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Publication numberUS6893776 B2
Publication typeGrant
Application numberUS 09/986,431
Publication dateMay 17, 2005
Filing dateNov 8, 2001
Priority dateNov 14, 2000
Fee statusPaid
Also published asCN1218417C, CN1356737A, EP1207575A2, US20020086210
Publication number09986431, 986431, US 6893776 B2, US 6893776B2, US-B2-6893776, US6893776 B2, US6893776B2
InventorsYoshinori Naruoka, Junichi Toriyama, Masanao Terasaki
Original AssigneeJapan Storage Battery Co., Ltd.
Export CitationBiBTeX, EndNote, RefMan
External Links: USPTO, USPTO Assignment, Espacenet
Resistance to internal shortcircuiting; capacity density and cycle life performance
US 6893776 B2
Abstract
A positive active material for a non-aqueous electrolyte secondary battery includes a lithium-nickel composite oxide represented by the compositional formula LiaNi1−b−cCObMncO2 (a≦1.09, 0.05≦b≦0.35, 0.15≦c≦0.35, and 0.25≦b+c≦0.55). By X-ray diffractometry with a CuKα ray, the lithium-nickel composite oxide exhibits an intensity ratio R ((I012+I006)/I101) of not greater than 0.50, wherein R is the ratio of the sum of the diffraction peak intensity I012 on the 012 plane and the diffraction peak intensity I006 on the 006 plane to the diffraction peak intensity I101 on the 101 plane. The crystallinity of the positive active material of the compositional formula LiaNi1−b−cCobMncO2 can be kept high and it is possible to secure good capacity density and cycle life performance.
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Claims(11)
1. A positive active material for a non-aqueous electrolyte secondary battery, comprising a lithium-nickel composite oxide represented by the compositional formula LiaNi1−b−cCobMncO2 (in which the suffix a is not greater than 1.09, the suffix b is from not smaller than 0.05 to not greater than 0.25, and the suffix c is from not smaller than 0.2 to not greater than 0.35, and the sum of b and c is from not smaller than 0.25 to not greater than 0.55) having a hexagonal structure, wherein
when subjected to X-ray diffractometry with a CuKα ray, said lithium-nickel composite oxide exhibits an intensity ratio R ((I012+I006)I101) of not greater than 0.50 and not less than 0.422, R being the ratio of the sum of the diffraction peak intensity I012 on the 012 plane and the diffraction peak intensity I006 on the 006 plane to the diffraction peak intensity I101 on the 101 plane, said positive active material has a mean particle diameter D50 of from 4 μm to 25 μm and a BET specific surface area of from 0.2 to 1.5 m2/g.
2. A non-aqueous electrolyte secondary battery comprising a positive electrode comprising said positive active material defined in claim 1, a negative electrode comprising a carbon-based material, and a non-aqueous electrolyte.
3. The positive active material for the non-aqueous electrolyte secondary battery according to claim 1, wherein said positive active material has a mean particle diameter D50 of from 10.1 to 25 μm.
4. The positive active material for the non-aqueous electrolyte secondary battery according to claim 3, wherein said positive active material has a BET specific surface area of from 0.37 to 0.69 m2/g.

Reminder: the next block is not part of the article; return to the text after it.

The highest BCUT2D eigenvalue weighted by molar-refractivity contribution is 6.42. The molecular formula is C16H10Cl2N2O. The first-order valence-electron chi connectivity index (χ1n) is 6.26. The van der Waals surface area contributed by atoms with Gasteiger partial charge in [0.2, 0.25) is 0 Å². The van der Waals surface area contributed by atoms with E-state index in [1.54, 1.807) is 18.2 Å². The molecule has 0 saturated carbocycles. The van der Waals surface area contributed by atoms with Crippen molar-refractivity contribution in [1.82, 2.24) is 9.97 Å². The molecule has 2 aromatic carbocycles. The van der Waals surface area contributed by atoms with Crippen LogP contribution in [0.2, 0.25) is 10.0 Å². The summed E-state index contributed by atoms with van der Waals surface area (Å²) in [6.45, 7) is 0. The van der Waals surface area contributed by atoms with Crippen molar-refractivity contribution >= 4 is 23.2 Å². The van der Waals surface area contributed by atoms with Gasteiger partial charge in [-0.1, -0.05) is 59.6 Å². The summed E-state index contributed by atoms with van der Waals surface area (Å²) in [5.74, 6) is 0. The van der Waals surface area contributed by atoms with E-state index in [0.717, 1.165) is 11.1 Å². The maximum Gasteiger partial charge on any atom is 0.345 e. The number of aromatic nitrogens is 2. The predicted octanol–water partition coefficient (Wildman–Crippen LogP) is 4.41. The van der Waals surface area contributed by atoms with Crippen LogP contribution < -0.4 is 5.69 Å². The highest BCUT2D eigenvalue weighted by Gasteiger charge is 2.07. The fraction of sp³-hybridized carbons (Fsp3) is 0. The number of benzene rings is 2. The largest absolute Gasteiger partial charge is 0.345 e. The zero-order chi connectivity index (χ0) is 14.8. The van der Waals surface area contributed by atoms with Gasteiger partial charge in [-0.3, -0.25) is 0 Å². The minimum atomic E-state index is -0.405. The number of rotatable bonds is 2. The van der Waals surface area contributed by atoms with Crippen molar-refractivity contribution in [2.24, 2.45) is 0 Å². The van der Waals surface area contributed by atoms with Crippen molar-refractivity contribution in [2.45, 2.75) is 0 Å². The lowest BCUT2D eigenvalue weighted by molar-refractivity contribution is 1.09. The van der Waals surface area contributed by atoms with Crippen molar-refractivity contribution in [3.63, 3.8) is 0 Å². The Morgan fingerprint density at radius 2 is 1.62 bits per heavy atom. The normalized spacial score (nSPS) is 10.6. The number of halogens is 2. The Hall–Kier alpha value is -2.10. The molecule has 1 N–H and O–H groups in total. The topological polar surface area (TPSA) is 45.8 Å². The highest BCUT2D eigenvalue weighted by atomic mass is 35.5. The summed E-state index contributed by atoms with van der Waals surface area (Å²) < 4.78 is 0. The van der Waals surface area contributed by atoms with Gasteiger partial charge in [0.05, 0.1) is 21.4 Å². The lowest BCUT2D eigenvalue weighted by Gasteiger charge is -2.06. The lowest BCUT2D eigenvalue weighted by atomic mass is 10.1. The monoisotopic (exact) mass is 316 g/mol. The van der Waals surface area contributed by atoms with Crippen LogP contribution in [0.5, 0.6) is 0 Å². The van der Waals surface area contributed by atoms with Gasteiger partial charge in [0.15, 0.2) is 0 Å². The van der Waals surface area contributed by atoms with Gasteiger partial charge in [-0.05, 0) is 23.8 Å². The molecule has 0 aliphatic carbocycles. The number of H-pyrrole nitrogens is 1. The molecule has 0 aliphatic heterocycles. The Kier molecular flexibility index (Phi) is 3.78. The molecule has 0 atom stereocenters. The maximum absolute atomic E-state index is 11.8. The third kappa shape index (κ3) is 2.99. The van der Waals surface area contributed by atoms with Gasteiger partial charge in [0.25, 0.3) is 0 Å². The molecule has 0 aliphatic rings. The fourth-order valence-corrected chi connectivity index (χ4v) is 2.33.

5. The positive active material for the non-aqueous electrolyte secondary battery according to claim 3, wherein said positive active material has a mean particle diameter D50 of from 11.5 to 25 μm.
6. The positive active material for the non-aqueous electrolyte secondary battery according to claim 5, wherein said positive material has a BET specific surface area of from 0.37 to 0.58 m2/g.
7. The positive active material for the non-aqueous electrolyte secondary battery according to claim 1, wherein said positive active material has a BET specific surface area of from 0.37 to 0.69 m2/g.
8. The positive active material for the non-aqueous electrolyte secondary battery according to claim 7, wherein said positive active material has a BET specific surface area of from 0.37 to 0.58 m2/g.
9. A positive active material for a non-aqueous electrolyte secondary battery, comprising a lithium-nickel composite oxide represented by the compositional formula LiaNi1−b−c−dCobMncMdO2 (in which M is at least one metal element selected from the group consisting of Al, Ti, W, Nb and Mo, the suffix a is not greater than 1.09, the suffix b is from not smaller than 0.05 to not greater than 0.35, the suffix c is from not smaller than 0.15 to not greater than 0.35, and the suffix d is from greater than 0 to not greater than 0.35, and the sum of b, c and d is from not smaller than 0.25 to not greater than 0.55) having a hexagonal structure, wherein
when subjected to X-ray diffractometry with a CuKα ray, said lithium-nickel composite oxide exhibits an intensity ratio R ((I012+I006)/I101) of not greater than 0.50, R being the ratio of the sum of the diffraction peak intensity I012 on the 012 plane and the diffraction peak intensity I006 on the 006 plane to the diffraction peak intensity I101 on the 101 plane.
10. The positive active material for the non-aqueous electrolyte secondary battery according to claim 9, wherein said positive active material has a mean particle diameter D50 of from 4 μm to 25 μm and a BET specific surface area of from 0.2 to 1.5 m2/g.
11. A non-aqueous electrolyte secondary battery comprising a positive electrode comprising said positive active material defined in any one of claims 9 to 10, a negative electrode comprising a carbon-based material, and a non-aqueous electrolyte.
Description
FIELD OF THE INVENTION

The present invention relates to a positive active material for the non-aqueous electrolyte secondary battery and a non-aqueous electrolyte secondary battery comprising same.

BACKGROUND OF THE INVENTION